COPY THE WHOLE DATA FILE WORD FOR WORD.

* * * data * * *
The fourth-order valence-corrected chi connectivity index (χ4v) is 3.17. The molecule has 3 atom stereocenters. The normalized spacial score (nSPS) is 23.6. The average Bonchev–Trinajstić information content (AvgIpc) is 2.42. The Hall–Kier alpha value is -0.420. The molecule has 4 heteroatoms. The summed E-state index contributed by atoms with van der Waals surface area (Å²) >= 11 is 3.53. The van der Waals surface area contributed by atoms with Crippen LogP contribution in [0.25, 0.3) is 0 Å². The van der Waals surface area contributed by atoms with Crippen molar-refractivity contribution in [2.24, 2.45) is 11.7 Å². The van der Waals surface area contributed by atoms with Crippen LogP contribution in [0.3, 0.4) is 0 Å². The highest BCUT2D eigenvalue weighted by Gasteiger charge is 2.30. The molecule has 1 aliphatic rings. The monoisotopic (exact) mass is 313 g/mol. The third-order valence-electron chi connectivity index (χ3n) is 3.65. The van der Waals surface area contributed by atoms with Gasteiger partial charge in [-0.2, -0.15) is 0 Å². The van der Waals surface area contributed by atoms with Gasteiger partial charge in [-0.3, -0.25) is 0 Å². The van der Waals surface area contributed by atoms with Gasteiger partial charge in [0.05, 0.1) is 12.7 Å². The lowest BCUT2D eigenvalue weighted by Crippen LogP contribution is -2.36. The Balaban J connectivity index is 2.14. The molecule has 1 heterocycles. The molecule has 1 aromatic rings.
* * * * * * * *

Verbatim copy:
The fourth-order valence-corrected chi connectivity index (χ4v) is 3.17. The molecule has 3 atom stereocenters. The normalized spacial score (nSPS) is 23.6. The average Bonchev–Trinajstić information content (AvgIpc) is 2.42. The Hall–Kier alpha value is -0.420. The molecule has 4 heteroatoms. The summed E-state index contributed by atoms with van der Waals surface area (Å²) >= 11 is 3.53. The van der Waals surface area contributed by atoms with Crippen LogP contribution in [0.25, 0.3) is 0 Å². The van der Waals surface area contributed by atoms with Crippen molar-refractivity contribution in [2.24, 2.45) is 11.7 Å². The van der Waals surface area contributed by atoms with Crippen LogP contribution in [0.3, 0.4) is 0 Å². The highest BCUT2D eigenvalue weighted by Gasteiger charge is 2.30. The molecule has 1 aliphatic rings. The monoisotopic (exact) mass is 313 g/mol. The third-order valence-electron chi connectivity index (χ3n) is 3.65. The van der Waals surface area contributed by atoms with Gasteiger partial charge in [-0.2, -0.15) is 0 Å². The van der Waals surface area contributed by atoms with Gasteiger partial charge in [-0.3, -0.25) is 0 Å². The van der Waals surface area contributed by atoms with Gasteiger partial charge in [0.05, 0.1) is 12.7 Å². The lowest BCUT2D eigenvalue weighted by Crippen LogP contribution is -2.36. The Balaban J connectivity index is 2.14. The molecule has 1 heterocycles. The molecule has 1 aromatic rings.